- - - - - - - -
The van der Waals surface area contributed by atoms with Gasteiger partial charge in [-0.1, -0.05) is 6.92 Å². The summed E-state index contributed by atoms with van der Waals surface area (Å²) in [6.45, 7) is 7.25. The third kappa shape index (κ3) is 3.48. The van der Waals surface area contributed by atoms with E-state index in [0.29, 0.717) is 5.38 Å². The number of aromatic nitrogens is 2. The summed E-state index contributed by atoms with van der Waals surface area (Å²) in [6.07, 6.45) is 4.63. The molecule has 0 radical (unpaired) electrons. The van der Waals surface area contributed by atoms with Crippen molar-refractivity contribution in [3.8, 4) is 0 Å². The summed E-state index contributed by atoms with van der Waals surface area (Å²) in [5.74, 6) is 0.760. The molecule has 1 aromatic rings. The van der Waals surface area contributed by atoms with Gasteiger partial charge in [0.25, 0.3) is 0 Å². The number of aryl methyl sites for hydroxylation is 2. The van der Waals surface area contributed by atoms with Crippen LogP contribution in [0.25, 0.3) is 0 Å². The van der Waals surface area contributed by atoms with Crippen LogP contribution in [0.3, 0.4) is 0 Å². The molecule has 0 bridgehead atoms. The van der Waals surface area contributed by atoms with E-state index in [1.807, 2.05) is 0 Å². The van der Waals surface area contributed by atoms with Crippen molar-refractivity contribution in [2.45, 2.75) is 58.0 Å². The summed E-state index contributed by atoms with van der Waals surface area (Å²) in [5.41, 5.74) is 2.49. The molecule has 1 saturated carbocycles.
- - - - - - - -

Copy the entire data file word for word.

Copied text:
The van der Waals surface area contributed by atoms with Gasteiger partial charge in [-0.1, -0.05) is 6.92 Å². The summed E-state index contributed by atoms with van der Waals surface area (Å²) in [6.45, 7) is 7.25. The third kappa shape index (κ3) is 3.48. The van der Waals surface area contributed by atoms with E-state index in [0.29, 0.717) is 5.38 Å². The number of aromatic nitrogens is 2. The summed E-state index contributed by atoms with van der Waals surface area (Å²) in [6.07, 6.45) is 4.63. The molecule has 0 radical (unpaired) electrons. The van der Waals surface area contributed by atoms with Crippen molar-refractivity contribution in [3.8, 4) is 0 Å². The summed E-state index contributed by atoms with van der Waals surface area (Å²) in [5.74, 6) is 0.760. The molecule has 1 aromatic rings. The van der Waals surface area contributed by atoms with Gasteiger partial charge in [0.25, 0.3) is 0 Å². The number of aryl methyl sites for hydroxylation is 2. The van der Waals surface area contributed by atoms with Crippen LogP contribution in [0.25, 0.3) is 0 Å². The van der Waals surface area contributed by atoms with Crippen LogP contribution in [0.3, 0.4) is 0 Å². The molecule has 0 bridgehead atoms. The van der Waals surface area contributed by atoms with E-state index in [1.807, 2.05) is 0 Å². The van der Waals surface area contributed by atoms with Crippen molar-refractivity contribution in [2.45, 2.75) is 58.0 Å². The summed E-state index contributed by atoms with van der Waals surface area (Å²) in [5.41, 5.74) is 2.49. The molecule has 1 saturated carbocycles.